40

I'd say the best two options are: 1) Display terms and conditions as long plain legalese text as usual, in a left hand column, but then summarise it in much shorter, friendlier, simpler text on the right. 500px.com does this really well: 2) Format the text in a legible manner. Separate it into linked sections with proper headings, good typography and ...


17

This is an interesting approach to this issue: “Terms of Service; Didn't Read” - https://tosdr.org e.g. Facebook ToS:


12

It is legal to do that, but you will gain no legal protection if the default state is to agree. Unless a user explicitly agrees (which means actively doing something rather than not doing something), any legal agreement that you have will be unenforceable in court. This has been tried and tested legally, so it is one of the few areas that are crystal clear....


11

Terms and Conditions, Privacy Policy, and similar documents are there primarily for legal reasons, not UX ones. So the reason that they are usually terrible to read is that they are written in legaleses rather than human speak. A good alternative is to add additional explanations in human speak next to the legalese. StackExchange is a good example to ...


8

Yes, it is confusing, as you have no visual indicator that you have finished the document. The legal issue it the real problem here. In a strict legal sense, you can not be considered to have agreed to part of a document that was hidden from you. This is like someone adding pages to the back of a page in a document that you did not know was there. It is ...


7

I have no legal training regarding terms and privacy policies, but I think one really good way to start moving web services towards resolving this problem is to approach privacy/terms/conditions in much the same way we've approached software licenses and general intellectual property licensing via common-use licenses like MIT, BSD, Creative-Commons, etc. ...


6

EULAs are a legal obligation that does not benefit the user, but rather provides legal protection for the maker of the software you're interacting with. A EULA is never for the benefit of the user. EULAs are always at the start of your interaction with a user, which means a bad EULA experience is going to give your user a bad first impression. Now the real ...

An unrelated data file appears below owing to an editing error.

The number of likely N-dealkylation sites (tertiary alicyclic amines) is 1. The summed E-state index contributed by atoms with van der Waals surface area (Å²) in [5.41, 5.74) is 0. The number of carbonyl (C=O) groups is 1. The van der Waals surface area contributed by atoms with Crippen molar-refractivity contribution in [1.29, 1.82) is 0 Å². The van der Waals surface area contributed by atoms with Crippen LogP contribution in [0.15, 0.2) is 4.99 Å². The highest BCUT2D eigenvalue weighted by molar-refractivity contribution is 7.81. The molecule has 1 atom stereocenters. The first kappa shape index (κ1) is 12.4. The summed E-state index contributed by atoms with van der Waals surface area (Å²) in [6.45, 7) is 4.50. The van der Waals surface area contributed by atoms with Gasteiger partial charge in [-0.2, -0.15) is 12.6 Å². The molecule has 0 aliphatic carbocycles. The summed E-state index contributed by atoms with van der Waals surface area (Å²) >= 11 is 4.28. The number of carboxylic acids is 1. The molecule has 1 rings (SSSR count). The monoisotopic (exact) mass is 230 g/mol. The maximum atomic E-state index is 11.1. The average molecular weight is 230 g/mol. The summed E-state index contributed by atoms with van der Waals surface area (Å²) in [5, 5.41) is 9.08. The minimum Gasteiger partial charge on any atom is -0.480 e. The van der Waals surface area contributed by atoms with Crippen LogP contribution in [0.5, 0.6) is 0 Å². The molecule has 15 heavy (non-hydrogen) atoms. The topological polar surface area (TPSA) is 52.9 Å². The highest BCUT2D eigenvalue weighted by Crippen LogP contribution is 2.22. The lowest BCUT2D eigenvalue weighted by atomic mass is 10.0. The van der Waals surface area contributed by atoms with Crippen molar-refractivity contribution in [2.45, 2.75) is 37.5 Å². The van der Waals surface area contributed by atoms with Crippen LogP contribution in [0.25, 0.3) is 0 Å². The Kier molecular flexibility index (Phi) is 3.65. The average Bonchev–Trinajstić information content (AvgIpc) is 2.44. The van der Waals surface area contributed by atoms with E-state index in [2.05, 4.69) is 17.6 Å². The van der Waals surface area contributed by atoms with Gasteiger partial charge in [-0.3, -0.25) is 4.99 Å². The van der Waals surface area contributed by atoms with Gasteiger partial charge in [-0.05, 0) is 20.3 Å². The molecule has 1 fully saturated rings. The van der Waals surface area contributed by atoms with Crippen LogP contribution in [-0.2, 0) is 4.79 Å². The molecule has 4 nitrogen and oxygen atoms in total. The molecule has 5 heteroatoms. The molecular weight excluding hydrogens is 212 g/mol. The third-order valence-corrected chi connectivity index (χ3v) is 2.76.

6

Hiding your T&C behind a dropdown is probably very dangerous, since a user could legitimately claim that they never saw the T&C.Check out what happened to Zappos: http://blog.ericgoldman.org/archives/2012/10/how_zappos_user.htm .


5

With all my projects the main reason is laws. In EU, you're required by law to get the users' informed and active consent before storing or accessing any kind of personal data. The ePrivacy directive – more specifically Article 5(3) – requires prior informed consent for storage ofor access to information stored on a user's terminal equipment. http://ec....


4

I just found this, and it's really amazing... The Lottery Acknowledgement has a text that reads "Please read the following information carefully" and asks you to describe whether you read it after... At least you know.


4

The requirements for Terms and Conditions as well as for your Privacy Policy are primarily a legal question and not a design question. There are things that you should be aware of design wise, but they are not requirements. There are a number of good questions already on the UX side of design requirements on this site, so I won't try to duplicate them here....


4

Nobody installs an app because they want to read the privacy policy. Your users have goals. Help them accomplish their goals. Don't get in their way. Instead, provide a link in an unobtrusive location. If you try to force users to stop their productive train of thought in order to read your legal text, they’ll either find a way to close it without reading, ...


4

You could try to store the T&C out of the App, and store a boolean (acting like a trigger) in your App. When this case occurs, push the value of the boolean on True (via WebServices) to all the devices using the app (and of course update T&Cs on your database). On launch, the App check if the boolean is on True. If yes, the App request the new T&...


3

It comes down to two related things: Ownership of action Trust The first of these is about the owner of the site wanting you to stop and notice the thing you're agreeing to, rather than just blindly agreeing. They know full well that the user probably hasn't read the terms, and is probably agreeing blindly to the T&Cs... but by forcing the user to ...


3

The reason why is that by law (and its fuzzy) people have to have enough to show that they can't accidentally accept terms, usually when payment or providing personal information is involved. So if I sign up for a newsletter on Kickstarter, no big deal. But if I agree to pay $50 for a Garfield poster...a bit more consent is needed. The reason it's fuzzy is ...


3